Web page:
Carragher v. Ind. Toll Rd. Concession Co., 3:11 CV 213.

Citation936 F.Supp.2d 981
Decision Date27 March 2013
Docket NumberNo. 3:11 CV 213.,3:11 CV 213.
CourtUnited States District Courts. 7th Circuit. United States District Court of Northern District of Indiana


Betsy F. Walits, Law Office of Betsy Walits LLC, Valparaiso, IN, for Plaintiff.

Jennifer Bickley Hull, Paul E. Singleton, Faegre Baker Daniels LLP, South Bend, IN, for Defendant.


JAMES T. MOODY, District Judge.


Plaintiff Laurine Carragher began working for defendant Indiana Toll Road Concession Company in 2007 as a toll maintenance technician. (DE # 25–3 at 8, Pl.'s Dep. 20:21; id. at 12, Pl.'s Dep. 34:8.) Plaintiff believes that she was the only full-time female technician working for defendant at that time. ( Id. at 19, Pl.'s Dep. 45:14–15; id. at 35, Pl.'s Dep. 71:6–7.)

Defendant maintained an employee handbook, which outlined the company's policies and rules. ( See, e.g., DE # 25–2 at 16–20.) The handbook required employees to “maintain proper standards of conduct at all times.” ( Id. at 19.) The handbook stated: “If an individual's behavior interferes with the orderly and efficient operation of a department, corrective disciplinary measures will be taken, up to and including discharge.” ( Id.) The handbook listed “insubordination” and “disrespect toward fellow employees, visitors or other members of the public” as examples of conduct that may result in disciplinary action. ( Id.) Plaintiff received and read a copy of the handbook. (DE # 25–3 at 35, Pl.'s Dep. 2–5; Id. at 61.)

Plaintiff was initially supervised by Donald Sutton. ( Id. at 14, Pl.'s Dep. 36:5.) Sutton remained plaintiff's supervisor until he retired in August of 2009. ( Id., Pl.'s Dep. 36:25; DE # 31–2 at 1, Fedders Aff. ¶ 2.) Plaintiff was next supervised by David McClean (DE # 25–3 at 23, Pl.'s Dep. 55:21–22), who plaintiff believed did not treat her right. ( Id. at 16, Pl.'s Dep. 42:3.) McClean called plaintiff on her cellphone between four and six times, accusing her of being rude and telling her to be civil. ( Id., Pl.'s Dep. 42:7–10.) He also implied that plaintiff was rude to other employees. ( Id., Pl.'s Dep. 42:10–12.) Plaintiff disagreed with McClean's contention that she was rude to anyone. ( Id., Pl.'s Dep. 42:16–18.)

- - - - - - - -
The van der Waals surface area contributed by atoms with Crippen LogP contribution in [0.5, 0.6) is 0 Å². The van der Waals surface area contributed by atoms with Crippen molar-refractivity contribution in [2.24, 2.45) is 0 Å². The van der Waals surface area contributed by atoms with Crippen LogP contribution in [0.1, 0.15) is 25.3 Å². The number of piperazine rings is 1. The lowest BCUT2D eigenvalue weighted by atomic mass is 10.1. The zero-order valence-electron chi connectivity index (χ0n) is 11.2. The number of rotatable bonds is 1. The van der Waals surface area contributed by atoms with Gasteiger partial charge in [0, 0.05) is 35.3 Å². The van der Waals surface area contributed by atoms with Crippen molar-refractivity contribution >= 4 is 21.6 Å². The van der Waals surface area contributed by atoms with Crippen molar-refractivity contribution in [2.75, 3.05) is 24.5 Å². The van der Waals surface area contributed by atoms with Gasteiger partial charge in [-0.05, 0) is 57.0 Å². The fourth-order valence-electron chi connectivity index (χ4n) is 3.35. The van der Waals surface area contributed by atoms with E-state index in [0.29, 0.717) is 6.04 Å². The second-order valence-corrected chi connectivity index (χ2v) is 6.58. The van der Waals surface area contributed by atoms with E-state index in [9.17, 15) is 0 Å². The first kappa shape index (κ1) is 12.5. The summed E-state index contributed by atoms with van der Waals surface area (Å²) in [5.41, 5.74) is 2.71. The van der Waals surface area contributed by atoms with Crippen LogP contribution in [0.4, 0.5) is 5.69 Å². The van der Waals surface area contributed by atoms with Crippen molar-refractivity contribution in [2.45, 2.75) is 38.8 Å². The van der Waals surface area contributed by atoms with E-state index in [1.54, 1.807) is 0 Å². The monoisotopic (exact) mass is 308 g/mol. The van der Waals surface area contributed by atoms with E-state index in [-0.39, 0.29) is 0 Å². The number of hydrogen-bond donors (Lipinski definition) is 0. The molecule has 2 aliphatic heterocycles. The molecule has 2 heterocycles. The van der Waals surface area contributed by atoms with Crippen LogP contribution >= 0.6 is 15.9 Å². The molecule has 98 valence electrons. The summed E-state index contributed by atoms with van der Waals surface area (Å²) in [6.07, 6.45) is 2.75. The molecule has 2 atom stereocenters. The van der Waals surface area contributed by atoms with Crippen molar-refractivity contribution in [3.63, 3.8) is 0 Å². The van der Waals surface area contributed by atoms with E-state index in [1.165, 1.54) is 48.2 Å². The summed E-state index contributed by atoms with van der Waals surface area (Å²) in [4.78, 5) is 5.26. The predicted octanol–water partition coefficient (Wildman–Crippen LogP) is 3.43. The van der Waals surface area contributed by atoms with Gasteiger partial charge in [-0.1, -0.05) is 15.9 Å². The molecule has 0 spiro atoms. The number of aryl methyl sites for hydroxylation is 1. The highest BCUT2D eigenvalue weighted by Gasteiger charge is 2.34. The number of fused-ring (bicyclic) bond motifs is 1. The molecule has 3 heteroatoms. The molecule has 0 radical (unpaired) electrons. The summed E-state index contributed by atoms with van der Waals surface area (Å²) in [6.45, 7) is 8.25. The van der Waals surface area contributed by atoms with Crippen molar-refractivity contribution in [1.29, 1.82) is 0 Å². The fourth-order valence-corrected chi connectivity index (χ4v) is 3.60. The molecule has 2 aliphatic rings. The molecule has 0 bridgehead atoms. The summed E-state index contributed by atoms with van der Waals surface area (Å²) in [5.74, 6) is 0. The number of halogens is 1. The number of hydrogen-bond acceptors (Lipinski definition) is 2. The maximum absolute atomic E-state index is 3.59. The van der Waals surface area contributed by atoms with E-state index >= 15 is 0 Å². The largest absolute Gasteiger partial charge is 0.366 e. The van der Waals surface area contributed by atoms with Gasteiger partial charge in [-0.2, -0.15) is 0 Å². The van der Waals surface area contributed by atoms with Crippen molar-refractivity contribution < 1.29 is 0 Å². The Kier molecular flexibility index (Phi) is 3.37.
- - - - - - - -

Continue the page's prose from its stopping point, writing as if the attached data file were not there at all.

At the end of 2009, plaintiff received a performance evaluation from McClean that stated that plaintiff needed improvement in tardiness and absenteeism and should show a more positive outlook, be less critical, and be more welcoming of feedback. ( Id. at 62–63.) Plaintiff claimed that as a result of her evaluation, she was unfairly put on a “Personal Improvement Plan.” (DE # 25–3 at 57; id. at 29, Pl.'s Dep. 64:7–25; id. at 53, Pl.'s Dep. 156:9–11.) Plaintiff complained about the review to defendant's human resources manager, Rick Fedder, and defendant's Chief Information Officer, Jim Crowe. ( Id. at 20, Pl.'s Dep. 50:8–11.)